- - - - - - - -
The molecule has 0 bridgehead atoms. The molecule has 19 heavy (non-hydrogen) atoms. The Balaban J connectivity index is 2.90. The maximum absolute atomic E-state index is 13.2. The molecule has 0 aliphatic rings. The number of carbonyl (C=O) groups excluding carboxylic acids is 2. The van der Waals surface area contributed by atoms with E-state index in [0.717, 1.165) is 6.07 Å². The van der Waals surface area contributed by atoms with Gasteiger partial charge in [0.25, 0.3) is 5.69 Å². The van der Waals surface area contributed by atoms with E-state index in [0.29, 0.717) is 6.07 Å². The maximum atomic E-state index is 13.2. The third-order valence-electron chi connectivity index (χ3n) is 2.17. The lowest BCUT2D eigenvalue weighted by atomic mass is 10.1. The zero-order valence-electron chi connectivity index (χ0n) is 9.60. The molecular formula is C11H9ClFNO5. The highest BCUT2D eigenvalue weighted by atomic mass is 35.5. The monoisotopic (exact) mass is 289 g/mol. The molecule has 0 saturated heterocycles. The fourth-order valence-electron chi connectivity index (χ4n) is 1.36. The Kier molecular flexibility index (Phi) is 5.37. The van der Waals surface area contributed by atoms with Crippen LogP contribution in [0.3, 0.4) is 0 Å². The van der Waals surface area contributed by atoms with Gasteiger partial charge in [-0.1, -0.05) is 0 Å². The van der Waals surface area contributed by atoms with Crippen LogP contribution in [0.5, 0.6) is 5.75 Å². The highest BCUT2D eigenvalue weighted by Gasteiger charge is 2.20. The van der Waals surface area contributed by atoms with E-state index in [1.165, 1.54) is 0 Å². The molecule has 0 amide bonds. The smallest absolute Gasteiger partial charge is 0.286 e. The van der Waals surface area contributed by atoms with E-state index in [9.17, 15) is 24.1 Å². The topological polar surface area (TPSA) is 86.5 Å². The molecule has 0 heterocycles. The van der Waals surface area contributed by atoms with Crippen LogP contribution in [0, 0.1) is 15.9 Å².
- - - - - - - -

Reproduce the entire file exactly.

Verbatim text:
The molecule has 0 bridgehead atoms. The molecule has 19 heavy (non-hydrogen) atoms. The Balaban J connectivity index is 2.90. The maximum absolute atomic E-state index is 13.2. The molecule has 0 aliphatic rings. The number of carbonyl (C=O) groups excluding carboxylic acids is 2. The van der Waals surface area contributed by atoms with E-state index in [0.717, 1.165) is 6.07 Å². The van der Waals surface area contributed by atoms with Gasteiger partial charge in [0.25, 0.3) is 5.69 Å². The van der Waals surface area contributed by atoms with E-state index in [0.29, 0.717) is 6.07 Å². The maximum atomic E-state index is 13.2. The third-order valence-electron chi connectivity index (χ3n) is 2.17. The lowest BCUT2D eigenvalue weighted by atomic mass is 10.1. The zero-order valence-electron chi connectivity index (χ0n) is 9.60. The molecular formula is C11H9ClFNO5. The highest BCUT2D eigenvalue weighted by atomic mass is 35.5. The monoisotopic (exact) mass is 289 g/mol. The molecule has 0 saturated heterocycles. The fourth-order valence-electron chi connectivity index (χ4n) is 1.36. The Kier molecular flexibility index (Phi) is 5.37. The van der Waals surface area contributed by atoms with Crippen LogP contribution in [0.3, 0.4) is 0 Å². The van der Waals surface area contributed by atoms with Gasteiger partial charge in [-0.1, -0.05) is 0 Å². The van der Waals surface area contributed by atoms with Crippen LogP contribution in [0.5, 0.6) is 5.75 Å². The highest BCUT2D eigenvalue weighted by Gasteiger charge is 2.20. The van der Waals surface area contributed by atoms with E-state index in [1.165, 1.54) is 0 Å². The molecule has 0 amide bonds. The smallest absolute Gasteiger partial charge is 0.286 e. The van der Waals surface area contributed by atoms with E-state index in [9.17, 15) is 24.1 Å². The topological polar surface area (TPSA) is 86.5 Å². The molecule has 0 heterocycles. The van der Waals surface area contributed by atoms with Crippen LogP contribution in [0, 0.1) is 15.9 Å².